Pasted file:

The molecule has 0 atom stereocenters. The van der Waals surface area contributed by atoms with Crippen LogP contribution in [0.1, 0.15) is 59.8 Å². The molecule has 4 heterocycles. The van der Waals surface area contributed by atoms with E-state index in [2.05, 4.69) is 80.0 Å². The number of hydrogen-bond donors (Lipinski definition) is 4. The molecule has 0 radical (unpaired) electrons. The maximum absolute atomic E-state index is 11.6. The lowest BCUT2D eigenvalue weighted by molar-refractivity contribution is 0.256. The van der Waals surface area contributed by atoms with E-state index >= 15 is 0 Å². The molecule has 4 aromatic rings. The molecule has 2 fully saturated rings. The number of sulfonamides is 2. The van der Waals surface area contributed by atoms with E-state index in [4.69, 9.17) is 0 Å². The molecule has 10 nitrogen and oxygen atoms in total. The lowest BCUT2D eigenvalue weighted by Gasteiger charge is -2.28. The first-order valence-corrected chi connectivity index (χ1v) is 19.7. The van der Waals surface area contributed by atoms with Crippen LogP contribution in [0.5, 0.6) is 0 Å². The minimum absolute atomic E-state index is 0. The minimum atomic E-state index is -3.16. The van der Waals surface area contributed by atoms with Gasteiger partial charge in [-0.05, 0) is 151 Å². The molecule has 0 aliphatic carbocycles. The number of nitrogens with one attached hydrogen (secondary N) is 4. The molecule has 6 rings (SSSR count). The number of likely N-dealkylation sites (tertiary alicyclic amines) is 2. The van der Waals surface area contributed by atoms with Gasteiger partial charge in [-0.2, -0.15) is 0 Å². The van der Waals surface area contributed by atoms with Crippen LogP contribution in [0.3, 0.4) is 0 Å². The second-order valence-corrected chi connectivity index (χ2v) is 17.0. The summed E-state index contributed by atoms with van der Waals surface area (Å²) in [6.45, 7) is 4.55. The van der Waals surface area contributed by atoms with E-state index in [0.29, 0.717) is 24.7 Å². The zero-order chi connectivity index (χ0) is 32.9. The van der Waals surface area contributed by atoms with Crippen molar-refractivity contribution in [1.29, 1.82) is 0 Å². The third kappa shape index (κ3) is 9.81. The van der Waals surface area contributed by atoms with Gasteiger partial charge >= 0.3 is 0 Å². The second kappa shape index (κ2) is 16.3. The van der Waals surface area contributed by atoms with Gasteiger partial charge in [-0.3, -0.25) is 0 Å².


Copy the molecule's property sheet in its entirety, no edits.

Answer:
The molecule has 0 atom stereocenters. The van der Waals surface area contributed by atoms with Crippen LogP contribution in [0.1, 0.15) is 59.8 Å². The molecule has 4 heterocycles. The van der Waals surface area contributed by atoms with E-state index in [2.05, 4.69) is 80.0 Å². The number of hydrogen-bond donors (Lipinski definition) is 4. The molecule has 0 radical (unpaired) electrons. The maximum absolute atomic E-state index is 11.6. The lowest BCUT2D eigenvalue weighted by molar-refractivity contribution is 0.256. The van der Waals surface area contributed by atoms with E-state index >= 15 is 0 Å². The molecule has 4 aromatic rings. The molecule has 2 fully saturated rings. The number of sulfonamides is 2. The van der Waals surface area contributed by atoms with E-state index in [4.69, 9.17) is 0 Å². The molecule has 10 nitrogen and oxygen atoms in total. The lowest BCUT2D eigenvalue weighted by Gasteiger charge is -2.28. The first-order valence-corrected chi connectivity index (χ1v) is 19.7. The van der Waals surface area contributed by atoms with Crippen LogP contribution in [0.5, 0.6) is 0 Å². The minimum absolute atomic E-state index is 0. The minimum atomic E-state index is -3.16. The van der Waals surface area contributed by atoms with Gasteiger partial charge in [-0.05, 0) is 151 Å². The molecule has 0 aliphatic carbocycles. The number of nitrogens with one attached hydrogen (secondary N) is 4. The molecule has 6 rings (SSSR count). The number of likely N-dealkylation sites (tertiary alicyclic amines) is 2. The van der Waals surface area contributed by atoms with Gasteiger partial charge in [-0.2, -0.15) is 0 Å². The van der Waals surface area contributed by atoms with Crippen LogP contribution in [0.3, 0.4) is 0 Å². The second-order valence-corrected chi connectivity index (χ2v) is 17.0. The summed E-state index contributed by atoms with van der Waals surface area (Å²) in [6.45, 7) is 4.55. The van der Waals surface area contributed by atoms with E-state index in [0.29, 0.717) is 24.7 Å². The zero-order chi connectivity index (χ0) is 32.9. The van der Waals surface area contributed by atoms with Crippen molar-refractivity contribution in [1.29, 1.82) is 0 Å². The third kappa shape index (κ3) is 9.81. The van der Waals surface area contributed by atoms with Gasteiger partial charge >= 0.3 is 0 Å². The second kappa shape index (κ2) is 16.3. The van der Waals surface area contributed by atoms with Gasteiger partial charge in [-0.3, -0.25) is 0 Å².